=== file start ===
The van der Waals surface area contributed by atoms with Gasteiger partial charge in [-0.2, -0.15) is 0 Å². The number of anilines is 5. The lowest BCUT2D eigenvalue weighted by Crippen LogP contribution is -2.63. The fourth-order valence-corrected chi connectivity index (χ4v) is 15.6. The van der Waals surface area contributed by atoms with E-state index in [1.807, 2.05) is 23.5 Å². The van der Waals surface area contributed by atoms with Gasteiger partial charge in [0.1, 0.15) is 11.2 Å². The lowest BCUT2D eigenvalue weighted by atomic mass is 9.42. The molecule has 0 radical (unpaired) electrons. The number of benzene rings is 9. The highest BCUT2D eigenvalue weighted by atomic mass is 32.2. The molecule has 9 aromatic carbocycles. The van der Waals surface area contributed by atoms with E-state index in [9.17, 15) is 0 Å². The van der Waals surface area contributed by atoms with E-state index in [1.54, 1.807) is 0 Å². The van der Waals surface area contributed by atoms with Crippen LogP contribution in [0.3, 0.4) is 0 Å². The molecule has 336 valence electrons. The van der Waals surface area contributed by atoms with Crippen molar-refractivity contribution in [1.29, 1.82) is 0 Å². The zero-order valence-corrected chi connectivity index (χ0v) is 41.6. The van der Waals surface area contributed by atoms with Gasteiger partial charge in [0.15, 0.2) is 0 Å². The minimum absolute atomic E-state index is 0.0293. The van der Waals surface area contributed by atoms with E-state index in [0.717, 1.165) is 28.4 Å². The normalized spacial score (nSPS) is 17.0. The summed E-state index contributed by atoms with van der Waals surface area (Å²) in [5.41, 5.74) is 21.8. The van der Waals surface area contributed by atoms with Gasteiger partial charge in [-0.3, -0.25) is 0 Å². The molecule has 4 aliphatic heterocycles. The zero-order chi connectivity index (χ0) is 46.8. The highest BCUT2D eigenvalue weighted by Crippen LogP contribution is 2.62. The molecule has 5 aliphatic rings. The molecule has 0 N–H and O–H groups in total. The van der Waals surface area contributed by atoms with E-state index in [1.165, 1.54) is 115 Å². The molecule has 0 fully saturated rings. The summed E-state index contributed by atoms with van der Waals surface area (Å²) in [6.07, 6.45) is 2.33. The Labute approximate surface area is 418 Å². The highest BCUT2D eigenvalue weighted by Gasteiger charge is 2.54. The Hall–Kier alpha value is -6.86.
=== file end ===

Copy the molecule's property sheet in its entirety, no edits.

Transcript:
The van der Waals surface area contributed by atoms with Gasteiger partial charge in [-0.2, -0.15) is 0 Å². The number of anilines is 5. The lowest BCUT2D eigenvalue weighted by Crippen LogP contribution is -2.63. The fourth-order valence-corrected chi connectivity index (χ4v) is 15.6. The van der Waals surface area contributed by atoms with E-state index in [1.807, 2.05) is 23.5 Å². The van der Waals surface area contributed by atoms with Gasteiger partial charge in [0.1, 0.15) is 11.2 Å². The lowest BCUT2D eigenvalue weighted by atomic mass is 9.42. The molecule has 0 radical (unpaired) electrons. The number of benzene rings is 9. The highest BCUT2D eigenvalue weighted by atomic mass is 32.2. The molecule has 9 aromatic carbocycles. The van der Waals surface area contributed by atoms with E-state index in [9.17, 15) is 0 Å². The van der Waals surface area contributed by atoms with E-state index in [1.54, 1.807) is 0 Å². The van der Waals surface area contributed by atoms with Crippen LogP contribution in [0.3, 0.4) is 0 Å². The molecule has 336 valence electrons. The van der Waals surface area contributed by atoms with Crippen molar-refractivity contribution in [1.29, 1.82) is 0 Å². The zero-order valence-corrected chi connectivity index (χ0v) is 41.6. The van der Waals surface area contributed by atoms with Gasteiger partial charge in [0.15, 0.2) is 0 Å². The minimum absolute atomic E-state index is 0.0293. The van der Waals surface area contributed by atoms with E-state index in [0.717, 1.165) is 28.4 Å². The normalized spacial score (nSPS) is 17.0. The summed E-state index contributed by atoms with van der Waals surface area (Å²) in [5.41, 5.74) is 21.8. The van der Waals surface area contributed by atoms with Gasteiger partial charge in [-0.3, -0.25) is 0 Å². The molecule has 4 aliphatic heterocycles. The zero-order chi connectivity index (χ0) is 46.8. The highest BCUT2D eigenvalue weighted by Crippen LogP contribution is 2.62. The molecule has 5 aliphatic rings. The molecule has 0 N–H and O–H groups in total. The van der Waals surface area contributed by atoms with E-state index in [1.165, 1.54) is 115 Å². The molecule has 0 fully saturated rings. The summed E-state index contributed by atoms with van der Waals surface area (Å²) in [6.07, 6.45) is 2.33. The Labute approximate surface area is 418 Å². The highest BCUT2D eigenvalue weighted by Gasteiger charge is 2.54. The Hall–Kier alpha value is -6.86.